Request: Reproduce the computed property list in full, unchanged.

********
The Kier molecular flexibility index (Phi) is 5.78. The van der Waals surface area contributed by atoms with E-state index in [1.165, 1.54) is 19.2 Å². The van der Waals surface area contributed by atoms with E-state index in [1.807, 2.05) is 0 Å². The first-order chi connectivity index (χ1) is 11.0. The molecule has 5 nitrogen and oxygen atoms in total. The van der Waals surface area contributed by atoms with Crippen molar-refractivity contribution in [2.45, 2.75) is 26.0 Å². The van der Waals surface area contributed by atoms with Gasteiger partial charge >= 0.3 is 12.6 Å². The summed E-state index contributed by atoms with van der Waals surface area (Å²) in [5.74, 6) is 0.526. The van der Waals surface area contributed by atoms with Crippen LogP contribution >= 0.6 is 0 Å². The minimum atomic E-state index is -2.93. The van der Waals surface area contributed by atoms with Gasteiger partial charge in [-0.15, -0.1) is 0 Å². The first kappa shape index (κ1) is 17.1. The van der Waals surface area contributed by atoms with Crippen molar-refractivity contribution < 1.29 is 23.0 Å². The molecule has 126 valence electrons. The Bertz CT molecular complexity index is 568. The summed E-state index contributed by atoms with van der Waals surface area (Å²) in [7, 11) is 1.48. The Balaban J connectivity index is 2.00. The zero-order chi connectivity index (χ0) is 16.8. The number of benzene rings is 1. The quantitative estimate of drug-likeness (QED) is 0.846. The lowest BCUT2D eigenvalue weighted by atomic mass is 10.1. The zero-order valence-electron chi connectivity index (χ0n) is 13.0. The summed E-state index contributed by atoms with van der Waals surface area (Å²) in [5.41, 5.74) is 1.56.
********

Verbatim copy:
The Kier molecular flexibility index (Phi) is 5.78. The van der Waals surface area contributed by atoms with E-state index in [1.165, 1.54) is 19.2 Å². The van der Waals surface area contributed by atoms with E-state index in [1.807, 2.05) is 0 Å². The first-order chi connectivity index (χ1) is 11.0. The molecule has 5 nitrogen and oxygen atoms in total. The van der Waals surface area contributed by atoms with Crippen molar-refractivity contribution in [2.45, 2.75) is 26.0 Å². The van der Waals surface area contributed by atoms with Gasteiger partial charge >= 0.3 is 12.6 Å². The summed E-state index contributed by atoms with van der Waals surface area (Å²) in [5.74, 6) is 0.526. The van der Waals surface area contributed by atoms with Crippen LogP contribution >= 0.6 is 0 Å². The minimum atomic E-state index is -2.93. The van der Waals surface area contributed by atoms with Gasteiger partial charge in [-0.15, -0.1) is 0 Å². The first kappa shape index (κ1) is 17.1. The van der Waals surface area contributed by atoms with Crippen molar-refractivity contribution < 1.29 is 23.0 Å². The molecule has 126 valence electrons. The Bertz CT molecular complexity index is 568. The summed E-state index contributed by atoms with van der Waals surface area (Å²) in [7, 11) is 1.48. The Balaban J connectivity index is 2.00. The zero-order chi connectivity index (χ0) is 16.8. The number of benzene rings is 1. The quantitative estimate of drug-likeness (QED) is 0.846. The lowest BCUT2D eigenvalue weighted by atomic mass is 10.1. The zero-order valence-electron chi connectivity index (χ0n) is 13.0. The summed E-state index contributed by atoms with van der Waals surface area (Å²) in [5.41, 5.74) is 1.56.